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BEIJING (Reuters) - Top universities in China have cut ties with a professor following outrage on social media after details were shared online of an alleged sexual assault that has been linked to a student's suicide almost 20 years ago, according to state media.

Last week a person claiming to be the student's classmate accused Shen Yang, a language professor, of the assault and called for a re-examination of the case. The alleged victim died in 1998. Shen could not be contacted on Sunday for comment.

Peking University, where Shen taught until 2011, said it served Shen a disciplinary warning based on a police report at the time, but is now re-examining the case.

"The punishment given by Peking University 20 years ago showed Shen had demerits in teaching ethics. Any form of punishment cannot erase what happened," said the school in a statement cited by state news agency Xinhua.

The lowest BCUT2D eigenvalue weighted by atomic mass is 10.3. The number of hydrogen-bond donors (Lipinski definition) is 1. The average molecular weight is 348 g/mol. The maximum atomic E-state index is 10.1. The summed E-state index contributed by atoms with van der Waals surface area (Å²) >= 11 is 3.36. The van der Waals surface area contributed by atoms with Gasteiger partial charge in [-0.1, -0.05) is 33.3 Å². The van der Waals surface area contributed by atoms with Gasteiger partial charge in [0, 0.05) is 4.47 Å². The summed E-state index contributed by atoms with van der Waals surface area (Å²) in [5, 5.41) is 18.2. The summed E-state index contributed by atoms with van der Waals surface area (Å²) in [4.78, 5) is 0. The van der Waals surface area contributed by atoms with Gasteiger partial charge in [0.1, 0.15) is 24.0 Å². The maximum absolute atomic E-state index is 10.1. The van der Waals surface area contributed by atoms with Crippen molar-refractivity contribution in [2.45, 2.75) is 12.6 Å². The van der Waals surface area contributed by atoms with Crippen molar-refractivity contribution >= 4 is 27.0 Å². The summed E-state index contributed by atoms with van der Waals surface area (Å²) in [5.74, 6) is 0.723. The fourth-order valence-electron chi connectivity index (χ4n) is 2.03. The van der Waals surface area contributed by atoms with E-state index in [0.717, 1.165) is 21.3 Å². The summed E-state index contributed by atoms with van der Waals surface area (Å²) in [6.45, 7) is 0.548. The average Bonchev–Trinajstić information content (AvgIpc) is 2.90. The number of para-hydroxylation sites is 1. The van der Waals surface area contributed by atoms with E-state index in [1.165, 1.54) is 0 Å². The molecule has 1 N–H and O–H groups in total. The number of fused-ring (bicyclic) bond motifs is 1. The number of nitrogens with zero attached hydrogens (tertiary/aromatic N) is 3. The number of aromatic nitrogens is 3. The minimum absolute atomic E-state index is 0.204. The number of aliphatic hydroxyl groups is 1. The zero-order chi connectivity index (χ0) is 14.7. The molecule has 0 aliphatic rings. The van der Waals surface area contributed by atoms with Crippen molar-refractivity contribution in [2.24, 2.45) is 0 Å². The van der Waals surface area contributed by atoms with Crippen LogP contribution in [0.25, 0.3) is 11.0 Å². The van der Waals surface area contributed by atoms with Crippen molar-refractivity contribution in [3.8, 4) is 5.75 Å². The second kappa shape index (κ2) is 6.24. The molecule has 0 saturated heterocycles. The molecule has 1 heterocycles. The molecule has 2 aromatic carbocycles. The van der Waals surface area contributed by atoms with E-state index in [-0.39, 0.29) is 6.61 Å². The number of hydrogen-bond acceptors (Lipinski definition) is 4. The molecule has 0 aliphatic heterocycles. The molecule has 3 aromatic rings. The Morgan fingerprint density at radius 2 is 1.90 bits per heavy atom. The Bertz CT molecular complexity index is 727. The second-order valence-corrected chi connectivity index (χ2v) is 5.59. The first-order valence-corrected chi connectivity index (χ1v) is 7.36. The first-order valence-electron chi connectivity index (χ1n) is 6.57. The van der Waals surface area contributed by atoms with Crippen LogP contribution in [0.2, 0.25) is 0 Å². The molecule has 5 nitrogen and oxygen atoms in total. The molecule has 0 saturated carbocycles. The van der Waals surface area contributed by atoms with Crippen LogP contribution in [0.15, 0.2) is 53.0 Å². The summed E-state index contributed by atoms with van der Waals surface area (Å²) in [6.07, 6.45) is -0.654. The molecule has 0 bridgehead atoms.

The School of Liberal Arts at Nanjing University and Shanghai Normal University, where Shen holds current roles, both cut ties with the professor on Saturday, said Xinhua.

It comes as Chinese students and professors are rallying around #MeToo, a global movement to combat sexual harassment and assault, despite heavy-handed online censorship and bans on open protests in the country.

The movement gathered steam in China when another professor at a Beijing university was accused of sexual harassment by a former student in a blog post that went viral in December.

The professor, who worked at Beihang University, was stripped of his title in January and fired from the university. A week later more than 50 professors signed an online letter calling for stricter rules to combat sexual harassment on campuses in China.

(Reporting by Cate Cadell; Editing by Michael Perry)

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